I vaguely remember mentioning recently my love affair with New England. The postcard shots of the streets strewn with autumn leaves make me happy. One day hope I to live there, but according to new research, the northern forests may be losing their autumn coloring earlier.
Published in a recent issue of the journal Global Change Biology, Professor David F. Karnosky of Michigan Technological University, along with colleagues spread across North America and Europe, have provided evidence that the rising levels of carbon dioxide in our atmosphere is directly affecting the delay of “autumnal senescence.”
“Autumnal senescence” is the changing of colors and falling of leaves that takes place every autumn, and provides us with those picturesque images that often showcase places like Vermont.
“Basically, this is a good-news story for our region’s forests,” said Karnosky. “It suggests that they will become a bit more productive due to the extra carbon being taken up in the autumn, along with the increased photosynthesis throughout the growing season.”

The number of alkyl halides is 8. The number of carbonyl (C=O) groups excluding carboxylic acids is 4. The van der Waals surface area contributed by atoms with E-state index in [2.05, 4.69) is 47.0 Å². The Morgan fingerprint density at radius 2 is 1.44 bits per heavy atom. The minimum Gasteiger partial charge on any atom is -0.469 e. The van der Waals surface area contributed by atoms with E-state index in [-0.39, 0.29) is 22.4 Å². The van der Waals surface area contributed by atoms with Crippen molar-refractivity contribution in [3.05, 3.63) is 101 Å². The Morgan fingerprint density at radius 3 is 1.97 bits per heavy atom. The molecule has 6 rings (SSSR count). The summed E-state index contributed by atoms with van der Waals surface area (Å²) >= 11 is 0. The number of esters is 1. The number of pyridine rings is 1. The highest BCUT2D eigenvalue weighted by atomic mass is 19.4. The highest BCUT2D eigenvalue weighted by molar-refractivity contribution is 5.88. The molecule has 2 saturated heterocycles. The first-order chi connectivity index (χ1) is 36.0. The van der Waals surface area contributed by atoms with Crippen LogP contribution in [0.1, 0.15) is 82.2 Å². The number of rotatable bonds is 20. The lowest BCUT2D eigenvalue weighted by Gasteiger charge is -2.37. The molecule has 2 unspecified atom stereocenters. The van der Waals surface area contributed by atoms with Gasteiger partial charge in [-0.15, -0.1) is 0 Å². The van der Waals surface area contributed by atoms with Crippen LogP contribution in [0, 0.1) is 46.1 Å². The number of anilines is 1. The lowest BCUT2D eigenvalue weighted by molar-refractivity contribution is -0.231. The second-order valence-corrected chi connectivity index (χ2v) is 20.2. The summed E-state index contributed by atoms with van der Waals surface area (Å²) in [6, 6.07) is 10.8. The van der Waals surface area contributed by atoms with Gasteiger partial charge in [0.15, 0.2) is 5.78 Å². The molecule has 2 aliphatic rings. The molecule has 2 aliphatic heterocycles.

Data was collected over a two year period in forests near Rhinelander, Wisconsin, and Tuscania, Italy by Karnosky and colleagues from Illinois, Wisconsin, Belgium, England, Estonia and Italy. Their evidence has shown that the forests on both continents stayed greener longer with the steadily rising levels of CO2. These findings were independent of temperature changes and length of day.
Granted, this study is too short to be of any long term value, and further research will have to be conducted to evaluate the risk to forests over the long term. Karnosky’s research in Wisconsin however suggests that factors such as increasing ozone levels close to the ground may negate the beneficial effects of elevated carbon dioxide.
Of late there has been a large body of evidence presented that shows global climate change as a real risk to the world’s forests. Many scientists believed that other factors such as temperature and day length were the primary elements halting autumnal senescence. This is the first time though that the independence of carbon dioxide levels has been connected to such symptoms as a halting of the autumn process.
Michigan Technological University via PhysOrg – Forests could benefit when fall color comes late
Photo Courtesy of redjar via Flickr